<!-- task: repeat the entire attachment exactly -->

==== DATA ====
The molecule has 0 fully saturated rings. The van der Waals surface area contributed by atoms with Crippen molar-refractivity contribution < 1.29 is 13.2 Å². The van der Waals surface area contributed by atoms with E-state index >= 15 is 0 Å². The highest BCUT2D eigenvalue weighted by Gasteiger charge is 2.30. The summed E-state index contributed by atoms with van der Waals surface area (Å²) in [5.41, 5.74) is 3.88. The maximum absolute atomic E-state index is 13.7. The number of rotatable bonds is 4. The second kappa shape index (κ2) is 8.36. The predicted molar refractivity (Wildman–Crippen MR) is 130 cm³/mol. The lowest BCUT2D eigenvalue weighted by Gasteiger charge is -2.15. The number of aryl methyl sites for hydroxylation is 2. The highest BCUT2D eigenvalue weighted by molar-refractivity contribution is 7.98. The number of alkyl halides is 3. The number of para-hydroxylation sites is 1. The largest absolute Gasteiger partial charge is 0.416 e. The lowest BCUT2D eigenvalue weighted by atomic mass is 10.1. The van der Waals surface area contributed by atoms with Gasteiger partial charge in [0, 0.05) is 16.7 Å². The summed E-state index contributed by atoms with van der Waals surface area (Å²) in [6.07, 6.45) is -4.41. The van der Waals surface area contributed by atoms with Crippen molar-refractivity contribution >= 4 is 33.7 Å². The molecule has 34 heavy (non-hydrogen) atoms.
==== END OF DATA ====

The molecule has 0 fully saturated rings. The van der Waals surface area contributed by atoms with Crippen molar-refractivity contribution < 1.29 is 13.2 Å². The van der Waals surface area contributed by atoms with E-state index >= 15 is 0 Å². The highest BCUT2D eigenvalue weighted by Gasteiger charge is 2.30. The summed E-state index contributed by atoms with van der Waals surface area (Å²) in [5.41, 5.74) is 3.88. The maximum absolute atomic E-state index is 13.7. The number of rotatable bonds is 4. The second kappa shape index (κ2) is 8.36. The predicted molar refractivity (Wildman–Crippen MR) is 130 cm³/mol. The lowest BCUT2D eigenvalue weighted by Gasteiger charge is -2.15. The number of aryl methyl sites for hydroxylation is 2. The highest BCUT2D eigenvalue weighted by molar-refractivity contribution is 7.98. The number of alkyl halides is 3. The number of para-hydroxylation sites is 1. The largest absolute Gasteiger partial charge is 0.416 e. The lowest BCUT2D eigenvalue weighted by atomic mass is 10.1. The van der Waals surface area contributed by atoms with Gasteiger partial charge in [0, 0.05) is 16.7 Å². The summed E-state index contributed by atoms with van der Waals surface area (Å²) in [6.07, 6.45) is -4.41. The van der Waals surface area contributed by atoms with Crippen molar-refractivity contribution >= 4 is 33.7 Å². The molecule has 34 heavy (non-hydrogen) atoms.